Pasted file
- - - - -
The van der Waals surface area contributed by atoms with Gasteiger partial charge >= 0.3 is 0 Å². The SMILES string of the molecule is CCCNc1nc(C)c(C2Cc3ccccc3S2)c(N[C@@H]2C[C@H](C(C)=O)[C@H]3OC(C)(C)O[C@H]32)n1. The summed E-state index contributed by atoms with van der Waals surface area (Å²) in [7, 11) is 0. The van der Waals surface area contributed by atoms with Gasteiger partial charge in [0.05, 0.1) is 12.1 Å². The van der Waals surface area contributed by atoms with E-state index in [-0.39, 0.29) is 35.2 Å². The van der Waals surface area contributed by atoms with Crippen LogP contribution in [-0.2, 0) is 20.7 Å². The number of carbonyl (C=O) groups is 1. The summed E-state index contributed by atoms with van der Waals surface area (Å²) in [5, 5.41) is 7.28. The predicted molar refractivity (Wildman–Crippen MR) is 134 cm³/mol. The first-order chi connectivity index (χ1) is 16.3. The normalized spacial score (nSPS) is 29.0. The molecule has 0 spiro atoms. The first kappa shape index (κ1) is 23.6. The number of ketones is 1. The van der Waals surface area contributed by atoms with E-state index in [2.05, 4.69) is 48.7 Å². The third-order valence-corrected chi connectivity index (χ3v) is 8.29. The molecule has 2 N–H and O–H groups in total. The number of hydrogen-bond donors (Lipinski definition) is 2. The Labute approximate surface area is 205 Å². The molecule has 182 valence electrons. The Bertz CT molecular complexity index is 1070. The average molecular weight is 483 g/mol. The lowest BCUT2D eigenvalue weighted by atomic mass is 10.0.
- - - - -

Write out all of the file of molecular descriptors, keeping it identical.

The van der Waals surface area contributed by atoms with Gasteiger partial charge >= 0.3 is 0 Å². The SMILES string of the molecule is CCCNc1nc(C)c(C2Cc3ccccc3S2)c(N[C@@H]2C[C@H](C(C)=O)[C@H]3OC(C)(C)O[C@H]32)n1. The summed E-state index contributed by atoms with van der Waals surface area (Å²) in [7, 11) is 0. The van der Waals surface area contributed by atoms with Gasteiger partial charge in [0.05, 0.1) is 12.1 Å². The van der Waals surface area contributed by atoms with E-state index in [-0.39, 0.29) is 35.2 Å². The van der Waals surface area contributed by atoms with Crippen LogP contribution in [-0.2, 0) is 20.7 Å². The number of carbonyl (C=O) groups is 1. The summed E-state index contributed by atoms with van der Waals surface area (Å²) in [5, 5.41) is 7.28. The predicted molar refractivity (Wildman–Crippen MR) is 134 cm³/mol. The first-order chi connectivity index (χ1) is 16.3. The normalized spacial score (nSPS) is 29.0. The molecule has 0 spiro atoms. The first kappa shape index (κ1) is 23.6. The number of ketones is 1. The van der Waals surface area contributed by atoms with E-state index in [2.05, 4.69) is 48.7 Å². The third-order valence-corrected chi connectivity index (χ3v) is 8.29. The molecule has 2 N–H and O–H groups in total. The number of hydrogen-bond donors (Lipinski definition) is 2. The Labute approximate surface area is 205 Å². The molecule has 182 valence electrons. The Bertz CT molecular complexity index is 1070. The average molecular weight is 483 g/mol. The lowest BCUT2D eigenvalue weighted by atomic mass is 10.0.